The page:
We’re focusing on dental disease in February. But really, we focus on it every day.
Why so much concern about teeth in our pets? Because gingivitis, periodontal disease, and broken teeth are very common. All dogs and cats have teeth and gums used mainly for chewing and eating, but also for playing.
Gingivitis is a gum infection that comes about because of bacteria in the mouth. Bacteria and saliva together make plaque, and then plaque becomes calculus. The infection settles in for a while and eventually gingivitis becomes periodontitis, a deeper, more serious infection around the teeth. The gums become sore. Eating can be painful and more difficult and playing is not so fun anymore either.
These changes are insidious – they come on slowly – so slowly that we may not notice a big change in our pet’s appetite or how they feel. Pet owners often say, “My pet’s still eating and isn’t in pain at all”. It’s very seldom going to be the kind of pain that stops eating all together, but maybe he or she chews differently, eats slower, or now prefers wet food to dry. Many pets just get used to the pain. It becomes a new normal.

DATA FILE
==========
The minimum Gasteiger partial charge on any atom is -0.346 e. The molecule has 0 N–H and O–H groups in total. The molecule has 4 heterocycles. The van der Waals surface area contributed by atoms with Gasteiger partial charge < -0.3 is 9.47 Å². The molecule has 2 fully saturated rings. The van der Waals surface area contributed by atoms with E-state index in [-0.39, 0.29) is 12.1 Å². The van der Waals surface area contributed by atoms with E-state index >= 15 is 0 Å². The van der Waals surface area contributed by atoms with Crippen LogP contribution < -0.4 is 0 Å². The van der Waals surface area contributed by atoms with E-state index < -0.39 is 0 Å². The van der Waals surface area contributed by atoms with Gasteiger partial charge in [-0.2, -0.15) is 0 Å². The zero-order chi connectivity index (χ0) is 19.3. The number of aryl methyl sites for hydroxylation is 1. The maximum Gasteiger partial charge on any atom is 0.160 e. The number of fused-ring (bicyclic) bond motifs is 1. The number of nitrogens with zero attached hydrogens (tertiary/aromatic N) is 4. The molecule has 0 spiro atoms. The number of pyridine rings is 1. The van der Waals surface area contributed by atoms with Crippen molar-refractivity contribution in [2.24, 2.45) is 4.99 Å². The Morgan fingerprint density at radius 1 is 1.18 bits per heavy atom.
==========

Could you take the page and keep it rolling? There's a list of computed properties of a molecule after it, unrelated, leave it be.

A broken tooth may be initially painful, but then it can go quiet until the bacteria travel up into the root and eventually form a tooth root abscess. Ouch.
If your cat or dog hasn’t had a check-up for a while, why wait? Your veterinarian and the whole team are trained to notice gum disease or other dental problems.
This February, let’s keep our pets smiling!